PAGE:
1. Hull City AFC is a club in a deep, potentially existential crisis. Let there be no doubt about this, and let us not take false comfort in the remarkable ability of football clubs to survive situations that would consume companies in other industries. We are in a fight for our lives.
2. The situation had gradually worsened all summer. As the weeks have ticked by without new signings or new owners, frustration has mounted among City fans – and clearly, with the City manager too. His decision to quit (“mutual consent” our arse) has been the putrid topping on a cake of purest shite. It leaves us reliant upon untested juniors to fulfil fixtures, no manager, no new owners, bitter hostility on the terraces, a massive slump in season ticket sales and, frankly, a stench of despair about the club. Our prospects of surviving look abysmally weak.
3. Steve Bruce wasn’t perfect. After all we should never have been relegated in 2014/15, and his record when given big money to spend was not stellar, which is unsurprising when strikers are bought on the basis of YouTube clip scouting. Nonetheless, he is our most successful manager ever: he took us up in his first season, following that up with Premier League survival, an FA Cup final and qualification for European football. Although he massively faltered in 2014/15, he took responsibility for that failure and put it right the following season, taking us back to the Premier League once more, setting a League Cup run club record on the way. His amiable nature and popularity with national media meant the club never truly became a laughing stock despite the unending attempts of the owners to embarrass us all with their stupid ideas and pig-headed obstinacy. Steve Bruce deserves our heartfelt thanks and respect for four tumultuous years that yielded far more on-pitch success than failure. He most certainly deserved to part ways with Hull City on better terms than he did, forced out by the smug-without-cause, integrity free Ehab Allam, a man ignorant of his own stupidity, with delusions of eminence.
4. How laughable was the statement about postponing the sale of the club in order to focus on squad strengthening? Well here we are on the other side of that announcement with no manager, no signings of note and indications that the Allams want to do the summer transfer window on the cheap. Their claims to want to ensure the club goes to a good home ring hollow, when the club is in more debt than it’s ever been and the fanbase wilfully disengaged.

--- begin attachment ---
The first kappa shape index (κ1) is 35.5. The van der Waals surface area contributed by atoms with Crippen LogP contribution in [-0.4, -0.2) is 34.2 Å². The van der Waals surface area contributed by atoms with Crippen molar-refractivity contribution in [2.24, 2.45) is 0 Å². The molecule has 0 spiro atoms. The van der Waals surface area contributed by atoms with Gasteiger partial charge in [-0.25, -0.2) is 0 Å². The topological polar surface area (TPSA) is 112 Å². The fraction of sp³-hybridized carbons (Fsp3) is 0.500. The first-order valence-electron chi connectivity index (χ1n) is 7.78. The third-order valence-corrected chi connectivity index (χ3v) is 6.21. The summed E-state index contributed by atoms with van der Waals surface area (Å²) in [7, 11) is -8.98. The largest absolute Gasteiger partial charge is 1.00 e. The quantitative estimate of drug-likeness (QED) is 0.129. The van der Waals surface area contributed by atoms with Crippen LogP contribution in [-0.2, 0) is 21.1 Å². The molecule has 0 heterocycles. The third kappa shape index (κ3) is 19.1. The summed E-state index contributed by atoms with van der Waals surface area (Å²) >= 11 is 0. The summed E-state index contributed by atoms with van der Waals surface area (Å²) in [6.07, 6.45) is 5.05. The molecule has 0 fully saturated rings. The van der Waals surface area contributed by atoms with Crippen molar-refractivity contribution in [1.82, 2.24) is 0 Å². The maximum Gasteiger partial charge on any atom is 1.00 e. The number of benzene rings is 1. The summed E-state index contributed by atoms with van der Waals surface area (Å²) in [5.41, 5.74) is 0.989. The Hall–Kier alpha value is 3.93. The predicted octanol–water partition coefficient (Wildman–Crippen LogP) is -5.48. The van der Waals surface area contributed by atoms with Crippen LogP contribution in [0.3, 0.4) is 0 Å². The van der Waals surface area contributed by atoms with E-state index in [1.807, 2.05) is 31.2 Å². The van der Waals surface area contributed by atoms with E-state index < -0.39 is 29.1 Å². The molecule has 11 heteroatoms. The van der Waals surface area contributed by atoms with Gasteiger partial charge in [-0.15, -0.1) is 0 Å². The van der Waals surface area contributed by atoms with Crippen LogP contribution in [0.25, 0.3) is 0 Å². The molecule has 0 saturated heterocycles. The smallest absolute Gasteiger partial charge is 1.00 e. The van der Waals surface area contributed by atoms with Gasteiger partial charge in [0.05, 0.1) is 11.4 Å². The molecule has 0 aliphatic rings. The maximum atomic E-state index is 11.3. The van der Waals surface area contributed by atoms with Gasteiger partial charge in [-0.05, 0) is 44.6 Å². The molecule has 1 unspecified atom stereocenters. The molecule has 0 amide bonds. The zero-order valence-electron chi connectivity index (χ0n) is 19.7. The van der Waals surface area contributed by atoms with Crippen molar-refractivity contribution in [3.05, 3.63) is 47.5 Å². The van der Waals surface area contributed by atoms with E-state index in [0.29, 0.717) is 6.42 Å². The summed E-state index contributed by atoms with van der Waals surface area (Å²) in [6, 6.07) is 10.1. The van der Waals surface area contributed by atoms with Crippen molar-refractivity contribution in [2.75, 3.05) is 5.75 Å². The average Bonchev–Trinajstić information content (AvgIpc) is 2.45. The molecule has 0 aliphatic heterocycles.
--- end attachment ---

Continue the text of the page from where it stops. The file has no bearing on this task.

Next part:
5. On a national level, the press have started their usual speculation as to who the next manager will be, and bookies are laying odds. But it actually feels like it doesn’t matter. Steve Evans would make every City fan shudder as the current favourite for the job, but it makes no difference whether we get Steve Evans, Lee Evans or Linda Evans for as long as the same people remain in power to make that appointment.
6. One also wonders how attractive the job is. Known firefighters from the old school like Neil Warnock would take it, of course. It’s a Premier League role, after all, and few of those come up where managers outside the bracket of Premier League quality or experience feel like they may have a chance. But some of the names bandied about – Roberto Martínez, Tim Sherwood, others – will already be aware of the Allams’ reputation. Is our club, currently one of the 20 elite footballing organisations in England, now seen as too poisonous for any manager of reasonable self-respect to consider? They will have seen what Bruce has had to deal with and wonder whether their own egos, career prospects and reputations can withstand the heartache that inevitably attaches itself to the job.
7. The number of players who tweeted their sorrow and messages of thanks to the departed gaffer was notable after the news broke. Plenty of the senior squad owe their continued high-calibre careers to Bruce; one cannot help but feel a playing staff mutiny coming on, which would be entirely the club’s doing. It feels like an awful lot of transfer requests are going to be made in the coming days, if they haven’t already. Phil Buckingham described senior players as “fuming”, and it rings true – the ones who’ve seen it all before will know that this is absolutely not how you go about running a football club. At the end of the friendly at Scunthorpe on Saturday, which was played out to the constant soundtrack of supporter fury, the players very strikingly came over and applauded the supporters even as more anti-Allam chants rained down. The message it sent was unmistakeable; though of course, Ehab lacks the courage to witness such things for himself.
8. Scunthorpe also demonstrated that the supporters are now fully united. The name change once caused division between those opposed and those willing to hold their noses. But now, we feel like a support that is again pulling together. Opposition to the Allam family is absolute, and if it can be this pronounced at a friendly, they’d better believe it’s going to be savage when the season begins.
9. Savage among those present at least, for the actions of Ehab and co are guaranteeing swathes of empty seats next season. The redoubtable Hull City Supporters’ Trust revealed last week that the club, imaginatively, believes that Premier League rules simply don’t apply to them and there’s no need to offer the obligatory concessions. It’s beyond contemptible, and explains why the name Allam is increasingly spat out in this city. Some legacy.
10. Hull City AFC launch their home kit for 2016/17 later this morning. Eleven days ago, we promised to donate £50 to the Tigers’ Trust if City use their full, correct name during the launch. Our offer stands, and was matched by so many others that over a thousand pounds has been pledged to this charity if the club calls itself by its actual name. So, City, what’s it to be?